Review: BTU Titanium (XM-L2, 1x 18350)

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unknown00101
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Review: BTU Titanium (XM-L2, 1x 18350)

BTU Titanium

 


Summary:

Battery:  1x 18350 
Switch:  Electronic Side Switch
Modes:  Low - Mid - High - Turbo
Mode Memory:  Always starts in Low.      
LED Type:  XM-L2 (CW)
Reflector:  TIR Optic
Price:  $49.95
Provided by: Banggood

 

Function/ UI: 


Press and hold the switch for 0.5 seconds to turn on and off.
Click the switch to cycle through the modes Low, Medium, and High.
Double click the switch to activate turbo mode. Turbo can not be activated while off.

To lockout: After 5 seconds in low mode, the light will flash, at this time turn off the flashlight to engage lockout.
To unlock: Press and hold the switch for 3 seconds, the light will flash once.

 

Data/Measurements:

 

 

 

All throw measurements are lux values taken at 7ft and calculated back to 1 meter (Rounded to the nearest hundred). Estimated Max Output (Lumens) values are calculated based on measurements taken 30 seconds after turn on and are obtained through a DIY 'pvc lumen tube' in an effort to achieve diffusion of dissimilar beam profiles. As such, these values should be taken as "rough approximations."

 

The following test took place in 64 °F Ambient temperature, indoors, with very little air movement. The flashlight sits head facing down on a piece of glass that is recessed inside a 4" PVC pipe.  

Utilizing the included 'special ICR18350 900mAh' cell the BTU Ti puts out about 720lm at 30 seconds slowly dropping to about 640lm by the 2 minute mark. Output then sharply drops to about 300lm. This output is held until the 58 minute mark when the flashlight shuts off. The cell measures 3.16v after a short rest.

 

 

Pictures:

The BTU Titanium 18350 arrived in a small box with a plastic window insert.
 

 

Inside the box is a white rubber diffuser, the BTU Ti flashlight, a pocket clip, a replacement TIR, and the included 18350 cell.

 

The diffuser slips over the front end reasonably tight.


In use it works okay. The light is spread fairly evenly, but it also sends light toward the user. This makes it quite obnoxious to walk around with. 

 

The BTU Ti looks pretty good from a distance.

 

Unfortunately when you get closer there are quite a lot of small scratches and marks from the bezel to the tailcap. The small recessed area where the pocket clip attaches wasn't properly finished.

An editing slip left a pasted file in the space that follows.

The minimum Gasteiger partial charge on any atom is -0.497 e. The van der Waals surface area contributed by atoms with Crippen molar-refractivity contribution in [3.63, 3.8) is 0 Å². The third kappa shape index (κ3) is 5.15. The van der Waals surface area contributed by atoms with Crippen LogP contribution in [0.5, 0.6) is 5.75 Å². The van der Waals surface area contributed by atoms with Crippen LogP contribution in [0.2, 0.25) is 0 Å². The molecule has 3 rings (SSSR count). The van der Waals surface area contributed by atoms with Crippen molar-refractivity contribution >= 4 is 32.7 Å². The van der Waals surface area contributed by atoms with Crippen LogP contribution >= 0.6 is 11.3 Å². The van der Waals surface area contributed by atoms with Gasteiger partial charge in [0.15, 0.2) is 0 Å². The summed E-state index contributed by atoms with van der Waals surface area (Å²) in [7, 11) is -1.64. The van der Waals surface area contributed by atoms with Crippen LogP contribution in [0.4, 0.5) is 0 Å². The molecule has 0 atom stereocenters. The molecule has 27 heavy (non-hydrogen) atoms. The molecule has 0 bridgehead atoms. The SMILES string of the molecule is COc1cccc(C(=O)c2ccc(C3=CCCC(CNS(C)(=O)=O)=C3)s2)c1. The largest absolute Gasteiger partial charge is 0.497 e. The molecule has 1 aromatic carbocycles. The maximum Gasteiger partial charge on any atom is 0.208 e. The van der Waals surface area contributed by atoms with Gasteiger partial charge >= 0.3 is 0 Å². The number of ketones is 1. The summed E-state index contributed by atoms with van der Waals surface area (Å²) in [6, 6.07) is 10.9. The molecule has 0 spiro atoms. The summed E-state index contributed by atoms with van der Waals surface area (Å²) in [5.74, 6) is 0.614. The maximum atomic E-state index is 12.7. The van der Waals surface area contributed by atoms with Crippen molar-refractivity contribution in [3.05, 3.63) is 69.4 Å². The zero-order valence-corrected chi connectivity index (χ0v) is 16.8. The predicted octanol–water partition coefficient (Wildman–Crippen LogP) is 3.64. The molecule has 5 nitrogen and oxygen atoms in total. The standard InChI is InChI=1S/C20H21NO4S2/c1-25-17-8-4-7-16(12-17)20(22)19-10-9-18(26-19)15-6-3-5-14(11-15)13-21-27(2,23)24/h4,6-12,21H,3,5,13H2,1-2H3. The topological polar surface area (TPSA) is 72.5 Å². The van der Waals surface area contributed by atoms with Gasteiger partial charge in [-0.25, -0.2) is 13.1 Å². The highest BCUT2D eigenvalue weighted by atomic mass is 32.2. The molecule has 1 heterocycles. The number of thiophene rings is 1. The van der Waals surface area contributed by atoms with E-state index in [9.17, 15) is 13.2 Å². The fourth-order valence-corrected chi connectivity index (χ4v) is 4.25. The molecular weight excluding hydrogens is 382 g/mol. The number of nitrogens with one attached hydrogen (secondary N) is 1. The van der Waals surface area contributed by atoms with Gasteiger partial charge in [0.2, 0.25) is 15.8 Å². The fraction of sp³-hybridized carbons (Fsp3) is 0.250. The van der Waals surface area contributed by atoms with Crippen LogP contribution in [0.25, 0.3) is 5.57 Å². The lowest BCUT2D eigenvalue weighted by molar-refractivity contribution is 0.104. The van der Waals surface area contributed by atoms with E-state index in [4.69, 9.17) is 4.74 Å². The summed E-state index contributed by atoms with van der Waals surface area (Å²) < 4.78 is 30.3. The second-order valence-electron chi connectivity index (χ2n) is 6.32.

There is a small gap where the tube threads into the head. It doesn't tighten down as far as it should and this causes some issues. 

 

Some more scratches on the tailcap. They are a bit worse in person, some bad enough that you can feel them with a fingernail. 

 

The front part of the tube has a scrawny O-ring that doesn't properly seat. When threaded into the head, the gap between the two pieces causes the o-ring to squeeze out. In order to fix this you have to tighten and loosen the connection many times until it finally seats properly without popping out. The small gap still remains.  

 

The threads arrived dirty and dry with a few slivers of metal left behind. The pictures are after 15-20 minutes of cleaning and lubing. Unfortunately even after the thorough cleaning and lubing they are still noisy and fairly loose. 

 

The tailcap threads are a similar situation. Dirty and dry. Picture is after a thorough cleaning and lubing. The threads are still fairly loose and noisy. There is no O-ring on the tailcap. With a short IMR18350 the cell sticks out quite a bit and requires some inward force while threading the tailcap on. This is due to the oddly long driver spring.

 

While I was taking pictures of the BTU Ti, the switch button and retaining ring fell out at some point. This is after very light use and a runtime test.

I was able to find the retaining ring that fell on a joist in between the deck boards, but unfortunately the button must have fallen below and after 3-4 hours of searching I gave up. The assembly seems to be gently press fit in. I found no trace of glue.

During the light use prior to it falling out, I found the switch to be subpar. It required a very precise press at the perfect angle to activate. 

 

The bezel is quite scratched up. There is quite a lot of dirt and grime under and on the TIR optic. The green O-ring squeezes out oddly like it isn't seating properly. I have yet to open up the head.

 

A closer shot of the LED. It is supposed to be an XPL, but perhaps that is only the NW version? You can see more dirt, grime, scratches, and nicks on and under the TIR.

 

 

 

Opening up the head there are a few interesting things. There's no glue or threadlocker. The TIR optic is quite neat. There is an extra lip that the bezel tightens down onto.

Unlike the other threads, the bezel threads are great. Very smooth and quiet with no lube required.